Saturday, August 24, 2013

Duck, Duck, Goose

Ducklings hatched near our home
For some reason I've always been intrigued by ducks. Maybe it's the same reason so many children's books feature ducks and ducklings: they are accessible in the wild but are also often very approachable and can be tamed. They make great onomatopoeic sounds (Quack!) and most are really cute.

Peabody Hotel Ducks, Memphis

When Jim and I were first married, long before I became interested in birds and birding, I took photographs of ducks everywhere we vacationed. Somewhere in a box of pictures I have ducks from San Francisco, ducks in New Orleans, and ducks in Florida. The epitome of ducks on vacation are the Peabody ducks. Living in the Peabody Hotel in Memphis, those ducks are always on vacation! And they get the Penthouse Suite.

Jim teased me about taking those photographs; they usually included nothing to distinguish the area where these ducks were living, so what was the point? Back then I had to pay to have the film developed and printed, only to toss the photos into a box, rarely to be looked at again. So I stopped taking photographs of ducks.

Fast forward to my new found interest in birding .... and the ducks are back, along with some geese and many other birds. The amazing thing about ducks is the sheer variety of them, and interestingly few actually have the word "duck" in their name. Not counting hybrids, there are over 100 species of ducks and they are found all over the world, except in Antarctica. Their compact bodies look sleek in the water but oddly funny as they waddle on land. They waddle along for awhile but when they take to the air, they can take off almost vertically without any "runway" build up.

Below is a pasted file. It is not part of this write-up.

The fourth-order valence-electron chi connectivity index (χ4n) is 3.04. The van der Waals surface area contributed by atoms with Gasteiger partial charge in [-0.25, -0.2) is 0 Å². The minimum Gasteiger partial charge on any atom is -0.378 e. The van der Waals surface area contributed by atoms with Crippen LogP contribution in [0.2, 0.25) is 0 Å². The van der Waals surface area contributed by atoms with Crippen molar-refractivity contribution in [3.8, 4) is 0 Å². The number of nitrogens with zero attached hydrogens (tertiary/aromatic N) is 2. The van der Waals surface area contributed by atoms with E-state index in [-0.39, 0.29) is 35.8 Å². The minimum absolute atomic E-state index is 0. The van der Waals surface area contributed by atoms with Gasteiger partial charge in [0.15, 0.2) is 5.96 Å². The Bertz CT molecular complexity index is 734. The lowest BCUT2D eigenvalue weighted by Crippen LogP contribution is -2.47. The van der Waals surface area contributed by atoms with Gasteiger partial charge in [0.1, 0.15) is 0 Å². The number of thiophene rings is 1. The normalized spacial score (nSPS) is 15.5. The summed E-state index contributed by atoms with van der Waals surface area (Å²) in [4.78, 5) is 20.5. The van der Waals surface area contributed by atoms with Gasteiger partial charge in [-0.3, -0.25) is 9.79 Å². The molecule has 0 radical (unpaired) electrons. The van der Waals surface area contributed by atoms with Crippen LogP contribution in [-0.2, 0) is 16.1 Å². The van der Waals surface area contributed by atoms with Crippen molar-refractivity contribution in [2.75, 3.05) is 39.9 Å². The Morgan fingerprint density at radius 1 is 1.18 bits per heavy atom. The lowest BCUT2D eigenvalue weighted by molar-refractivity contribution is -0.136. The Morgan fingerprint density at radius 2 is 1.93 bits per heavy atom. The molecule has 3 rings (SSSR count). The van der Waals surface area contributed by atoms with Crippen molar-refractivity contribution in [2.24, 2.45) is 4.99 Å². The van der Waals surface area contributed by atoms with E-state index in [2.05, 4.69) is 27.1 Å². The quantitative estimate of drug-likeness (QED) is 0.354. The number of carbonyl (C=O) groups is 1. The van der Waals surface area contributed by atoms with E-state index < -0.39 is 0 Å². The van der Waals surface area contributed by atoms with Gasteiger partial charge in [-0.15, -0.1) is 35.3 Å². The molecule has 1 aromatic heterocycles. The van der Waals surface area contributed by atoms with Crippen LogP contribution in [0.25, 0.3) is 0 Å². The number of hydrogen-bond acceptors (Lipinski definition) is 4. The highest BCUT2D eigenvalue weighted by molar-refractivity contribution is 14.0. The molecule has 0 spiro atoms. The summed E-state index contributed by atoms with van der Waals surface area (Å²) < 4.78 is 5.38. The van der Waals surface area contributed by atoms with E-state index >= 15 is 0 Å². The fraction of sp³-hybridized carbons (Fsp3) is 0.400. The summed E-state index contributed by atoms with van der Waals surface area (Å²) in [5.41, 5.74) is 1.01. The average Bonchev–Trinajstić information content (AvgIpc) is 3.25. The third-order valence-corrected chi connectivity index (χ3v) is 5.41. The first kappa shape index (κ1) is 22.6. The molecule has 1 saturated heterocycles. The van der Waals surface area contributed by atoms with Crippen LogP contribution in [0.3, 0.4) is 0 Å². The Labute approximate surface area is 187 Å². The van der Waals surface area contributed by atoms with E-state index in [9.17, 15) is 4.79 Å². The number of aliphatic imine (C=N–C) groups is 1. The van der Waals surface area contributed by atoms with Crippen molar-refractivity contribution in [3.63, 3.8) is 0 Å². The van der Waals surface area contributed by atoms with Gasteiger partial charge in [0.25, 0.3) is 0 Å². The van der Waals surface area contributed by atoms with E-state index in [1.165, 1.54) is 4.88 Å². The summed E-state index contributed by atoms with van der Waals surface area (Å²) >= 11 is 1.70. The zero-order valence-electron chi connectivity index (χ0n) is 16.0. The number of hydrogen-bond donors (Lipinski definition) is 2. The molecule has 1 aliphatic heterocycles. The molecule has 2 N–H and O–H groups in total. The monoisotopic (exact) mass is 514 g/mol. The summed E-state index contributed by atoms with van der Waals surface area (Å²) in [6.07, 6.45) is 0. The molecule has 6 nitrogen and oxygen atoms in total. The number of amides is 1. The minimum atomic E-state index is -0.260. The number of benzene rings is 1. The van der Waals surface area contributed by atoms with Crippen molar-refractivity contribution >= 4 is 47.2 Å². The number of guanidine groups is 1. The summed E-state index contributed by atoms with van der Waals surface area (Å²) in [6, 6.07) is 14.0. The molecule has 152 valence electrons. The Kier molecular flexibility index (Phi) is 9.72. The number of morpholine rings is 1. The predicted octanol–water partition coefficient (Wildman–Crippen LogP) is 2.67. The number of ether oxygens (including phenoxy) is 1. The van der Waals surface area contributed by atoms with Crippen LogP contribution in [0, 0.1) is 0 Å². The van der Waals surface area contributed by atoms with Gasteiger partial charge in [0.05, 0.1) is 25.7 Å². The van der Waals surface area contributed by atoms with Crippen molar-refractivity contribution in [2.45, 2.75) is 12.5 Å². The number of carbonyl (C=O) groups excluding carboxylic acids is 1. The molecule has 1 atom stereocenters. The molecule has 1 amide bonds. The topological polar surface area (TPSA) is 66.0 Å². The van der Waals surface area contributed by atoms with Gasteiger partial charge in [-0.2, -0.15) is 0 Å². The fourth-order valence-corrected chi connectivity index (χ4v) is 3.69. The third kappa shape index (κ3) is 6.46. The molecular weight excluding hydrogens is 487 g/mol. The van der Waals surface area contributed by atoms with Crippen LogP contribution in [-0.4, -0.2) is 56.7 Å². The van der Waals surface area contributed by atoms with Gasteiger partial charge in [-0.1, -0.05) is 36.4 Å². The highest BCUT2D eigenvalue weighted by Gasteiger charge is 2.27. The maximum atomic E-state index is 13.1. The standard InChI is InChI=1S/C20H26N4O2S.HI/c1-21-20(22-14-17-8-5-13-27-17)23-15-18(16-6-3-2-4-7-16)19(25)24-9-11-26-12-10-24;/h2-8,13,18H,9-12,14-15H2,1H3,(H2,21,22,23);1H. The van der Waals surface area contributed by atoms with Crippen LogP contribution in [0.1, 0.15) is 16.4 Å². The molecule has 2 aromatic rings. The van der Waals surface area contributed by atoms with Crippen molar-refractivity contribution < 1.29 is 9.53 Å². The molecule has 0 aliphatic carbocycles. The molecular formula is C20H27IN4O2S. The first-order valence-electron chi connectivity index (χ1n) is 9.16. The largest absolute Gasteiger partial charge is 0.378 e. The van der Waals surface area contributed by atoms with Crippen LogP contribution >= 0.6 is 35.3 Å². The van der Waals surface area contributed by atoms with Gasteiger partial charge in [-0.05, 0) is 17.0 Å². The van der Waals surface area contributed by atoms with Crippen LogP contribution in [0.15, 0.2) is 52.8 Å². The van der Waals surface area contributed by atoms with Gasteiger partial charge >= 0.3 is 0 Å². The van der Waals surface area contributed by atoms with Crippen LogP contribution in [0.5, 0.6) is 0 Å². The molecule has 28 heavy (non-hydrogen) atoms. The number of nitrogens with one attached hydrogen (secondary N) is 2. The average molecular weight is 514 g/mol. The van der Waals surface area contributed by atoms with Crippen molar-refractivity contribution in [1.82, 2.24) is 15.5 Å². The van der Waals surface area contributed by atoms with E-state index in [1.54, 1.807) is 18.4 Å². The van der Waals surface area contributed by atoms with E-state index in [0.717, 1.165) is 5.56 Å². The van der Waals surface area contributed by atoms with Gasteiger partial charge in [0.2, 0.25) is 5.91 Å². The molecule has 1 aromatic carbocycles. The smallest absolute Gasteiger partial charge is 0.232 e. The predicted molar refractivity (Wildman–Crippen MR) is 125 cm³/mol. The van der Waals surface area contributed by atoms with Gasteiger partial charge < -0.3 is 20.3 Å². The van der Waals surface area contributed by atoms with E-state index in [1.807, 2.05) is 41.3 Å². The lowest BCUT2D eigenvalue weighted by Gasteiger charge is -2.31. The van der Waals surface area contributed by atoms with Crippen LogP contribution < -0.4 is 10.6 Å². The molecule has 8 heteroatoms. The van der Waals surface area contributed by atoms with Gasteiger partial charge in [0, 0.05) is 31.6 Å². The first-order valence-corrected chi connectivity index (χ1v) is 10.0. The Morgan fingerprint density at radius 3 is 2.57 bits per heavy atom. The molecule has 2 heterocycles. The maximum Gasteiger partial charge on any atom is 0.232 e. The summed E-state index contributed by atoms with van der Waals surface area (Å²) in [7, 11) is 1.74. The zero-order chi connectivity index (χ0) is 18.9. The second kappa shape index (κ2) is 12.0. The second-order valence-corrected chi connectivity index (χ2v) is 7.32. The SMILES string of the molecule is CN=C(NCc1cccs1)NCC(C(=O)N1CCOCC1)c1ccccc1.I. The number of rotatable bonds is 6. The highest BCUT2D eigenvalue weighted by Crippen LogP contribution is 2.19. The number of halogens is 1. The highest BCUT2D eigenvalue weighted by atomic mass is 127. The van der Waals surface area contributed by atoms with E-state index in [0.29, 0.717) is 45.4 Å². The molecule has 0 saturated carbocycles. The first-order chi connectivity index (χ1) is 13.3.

So, here are a few of my favorite ducks... Bob the Duck is a Muscovy duck, one of only two species that have been domesticated, and the presumed father of the ducklings that hatched at the pond near our home in Pflugerville. Male ducks have nothing to do with caring for babies and the mother duck only leads the ducklings around. She disappeared, with all that remained being feathers, leaving the ducklings to fend for themselves. Ironically, right after I put up Duck Crossing signs, most of the ducklings were gone. The remaining two were taken to Wildlife Rescue to be raised in the safety of a farm. Sadly, Bob disappeared a few months later, most likely also having fallen victim to our local coyotes. 

I have a fondness for the all white Pekin ducks, especially those that are experiencing a bad feather day, like this one in the lake at Murphy Park in Taylor, TX. An old breed, they date back at least to 2500 BC in China and introduced in the US in the 1870s. Pekins are a type of Mallard, the other species of domesticated ducks. 

I'm starting to notice, and identify, wild ducks but will explore those at a later time. Oh, and I'll get to the goose later, too.


  1. Jeanette, thanks for your blog and your posts on birds. I've found all your posts enjoyable and informative. Looking forward to what you post next.

    Mike Kipp

    1. Thanks, Mike. Glad that you are enjoying my ramblings. I'm already working on the next post.